110th Wing History

Fairchild-Republic A/OA-10A Thunderbolt II 1991-2007

North American P/F-51 Mustang

F-89A Scorpion 1955-1957

RB-57A Canberra 1958-1970

O-2 Skymaster 1971-1980

Cessna OA-37 Dragonfly

History of the 110th Wing

The 110th Wing traces its lineage back to WWII with the 361st Fighter Group, 375th Fighter Squadron (FS). The 375th served in the European theater until inactivation. The 375th was reactivated in 1946 and redesignated the 172nd Fighter Squadron. Kellogg Field in Battle Creek became home station for the 172 FS by order of then Governor Kim Siegler in 1947. This is the same year the United States Air Force became an independent branch of the armed forces and the 172 FS received federal recognition as an Air National Guard squadron.   The 172 FS was federally activated in 1951 for the Korean War and redesignated as the 172nd Fighter Interceptor Squadron (FIS). The 172 FIS shifted its operational   location to Selfridge AFB, MI where they flew their North American P/F-51D Mustangs in support of the Eastern Air   Defense Force. The 172 FIS flew the P/F-51 until 1954. The 172nd, redesignated as a Fighter Bomber Squadron, transitioned into the North American F-86 Sabre Jet.

The unit flew this aircraft only until 1955 when they transitioned into the more sophisticated Northrop F-89 Scorpion. In 1956, the National Guard Bureau announced that the 172 FIS would become part of the newly created 110th Fighter Group . The 110 FG flew the F-89 Scorpion until 1958. In 1958 the 110th traded its Northrop F-89s for a new mission and a new aircraft, the Martin RB-57A Canberra and the reconnaissance mission. The 172nd, now designated as the 172nd Tactical Reconnaissance Squadron flew the RB-57A until 1971.

In 1971 the unit's mission changed again to forward air control (FAC) with the transition to the Cessna   O-2 Skymaster which flew from Battle Creek until 1980 when the unit upgraded to the Cessna OA-37 Dragonfly. The dedicated FAC mission lasted until the 110th transitioned into the Fairchild A-10A Thunderbolt II in 1991.   The A-10A's of the 110th have served with distinction in several United Nations operations in Europe and Southwest Asia and most recently with the 332nd  Air Expeditionary Wing in support of Operation Iraqi Freedom.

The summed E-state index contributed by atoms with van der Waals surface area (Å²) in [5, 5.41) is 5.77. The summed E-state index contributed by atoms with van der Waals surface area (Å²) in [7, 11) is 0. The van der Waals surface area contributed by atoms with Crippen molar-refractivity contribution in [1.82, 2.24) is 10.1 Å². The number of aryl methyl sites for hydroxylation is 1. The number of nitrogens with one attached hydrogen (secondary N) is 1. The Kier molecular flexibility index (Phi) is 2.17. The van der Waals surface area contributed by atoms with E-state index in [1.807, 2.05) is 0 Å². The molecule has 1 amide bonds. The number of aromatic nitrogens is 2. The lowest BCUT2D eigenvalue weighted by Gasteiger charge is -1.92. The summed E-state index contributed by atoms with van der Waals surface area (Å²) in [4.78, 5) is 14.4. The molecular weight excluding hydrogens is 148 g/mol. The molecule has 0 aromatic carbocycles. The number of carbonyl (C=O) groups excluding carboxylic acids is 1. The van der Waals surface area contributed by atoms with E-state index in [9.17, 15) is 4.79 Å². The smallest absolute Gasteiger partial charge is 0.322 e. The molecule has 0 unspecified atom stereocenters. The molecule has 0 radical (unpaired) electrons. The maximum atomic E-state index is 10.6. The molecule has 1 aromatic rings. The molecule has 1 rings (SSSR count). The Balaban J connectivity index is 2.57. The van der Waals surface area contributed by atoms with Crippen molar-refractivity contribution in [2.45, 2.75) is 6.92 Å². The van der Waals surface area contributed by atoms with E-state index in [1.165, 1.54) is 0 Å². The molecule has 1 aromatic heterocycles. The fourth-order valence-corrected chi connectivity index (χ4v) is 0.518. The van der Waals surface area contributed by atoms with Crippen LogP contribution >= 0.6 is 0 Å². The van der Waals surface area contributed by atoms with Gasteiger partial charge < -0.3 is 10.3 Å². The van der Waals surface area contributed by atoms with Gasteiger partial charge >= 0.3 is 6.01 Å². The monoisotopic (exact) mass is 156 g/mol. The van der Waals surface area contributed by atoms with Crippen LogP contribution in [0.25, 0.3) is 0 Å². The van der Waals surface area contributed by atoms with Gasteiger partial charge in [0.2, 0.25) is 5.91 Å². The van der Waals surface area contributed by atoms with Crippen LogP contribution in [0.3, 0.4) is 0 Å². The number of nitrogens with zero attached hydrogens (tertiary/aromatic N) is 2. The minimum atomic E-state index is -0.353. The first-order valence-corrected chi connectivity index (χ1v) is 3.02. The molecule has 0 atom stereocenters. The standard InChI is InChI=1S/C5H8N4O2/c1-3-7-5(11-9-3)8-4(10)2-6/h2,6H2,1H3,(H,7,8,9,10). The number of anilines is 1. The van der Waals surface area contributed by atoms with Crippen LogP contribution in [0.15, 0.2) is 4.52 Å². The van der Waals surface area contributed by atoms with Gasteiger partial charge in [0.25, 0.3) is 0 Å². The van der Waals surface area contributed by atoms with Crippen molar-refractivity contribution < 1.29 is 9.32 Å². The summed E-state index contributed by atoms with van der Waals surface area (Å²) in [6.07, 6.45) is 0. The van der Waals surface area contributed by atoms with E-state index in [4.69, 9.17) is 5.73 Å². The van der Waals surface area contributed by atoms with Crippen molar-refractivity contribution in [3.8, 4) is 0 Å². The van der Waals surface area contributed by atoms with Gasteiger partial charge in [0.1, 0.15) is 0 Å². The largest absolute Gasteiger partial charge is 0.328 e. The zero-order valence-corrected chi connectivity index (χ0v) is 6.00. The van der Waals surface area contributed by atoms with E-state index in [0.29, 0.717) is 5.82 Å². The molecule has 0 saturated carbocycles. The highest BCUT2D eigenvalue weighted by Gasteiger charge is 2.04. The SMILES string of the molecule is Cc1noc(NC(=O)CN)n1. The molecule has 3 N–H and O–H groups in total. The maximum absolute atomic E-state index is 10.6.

The 110th Fighter Wing underwent a major transition moving from the A-10 aircraft to the C-21 aircraft in 2009.  The C-21, which arrived in October 2008, is a twin turbofan engine passenger aircraft, the military version of the Lear Jet 35A.  With a crew of two, it can accommodate eight passengers and 42 cubic feet of cargo.  For aeromedical evacuations, it can carry one small litter or five ambulatory patients plus one flight nurse and two medical technicians.  The aircraft first entered service in 1984, has a top speed of 530 mph, a range of 2,306 miles and a ceiling of 45,000 feet.  The Air Force has an inventory of 35 C-21s with an additional 21 in the Air National Guard.

In addition, the base also witnessed the creation of a new unit, The 217th Air Operations Group (AOG), on April 1, 2009. The 217th AOG is a unique organizational structure to support the 17th Air Force (AFAFRICA). The 217th AOG has five squadrons that include air support, communications, intel, mobility, and operations in a largely self-contained package.

In 2010, the 110th Fighter Wing became the 110th Airlift Wing.

In 2015, the 110th Airlift Wing was re- designated the 110th Attack Wing. Its MQ-9 Reaper operations facility was fully activated in February 2017. In January 2018, the 272d Cyber Operations Squadron was activated, completing the 110th Attack Wing’s transition to a multi-mission capability set supporting MQ-9, Cyber Defense, Agile Combat Support, Command & Control, and Plans for Combatant Commanders and Civil Authorities.

In 2019, the 110th Attack Wing became the 110th Wing.

ang: A Short Story

The Air National Guard as we know it today -- a separate reserve component of the United States Air Force -- was a product of the politics of postwar planning and interservice rivalry during World War II. The men who planned and maneuvered for an independent postwar Air Force during World War II didn't place much faith in the reserves, especially the state-dominated National Guard. 

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Public Affairs

110th Wing
Public Affairs
3545 Mustang Avenue
Battle Creek, MI 49037-5509
(269) 969-3234 or 
(269) 969-3385
DSN: 580-3234 or 
Fax: (269)969-3554, 
DSN 580-3554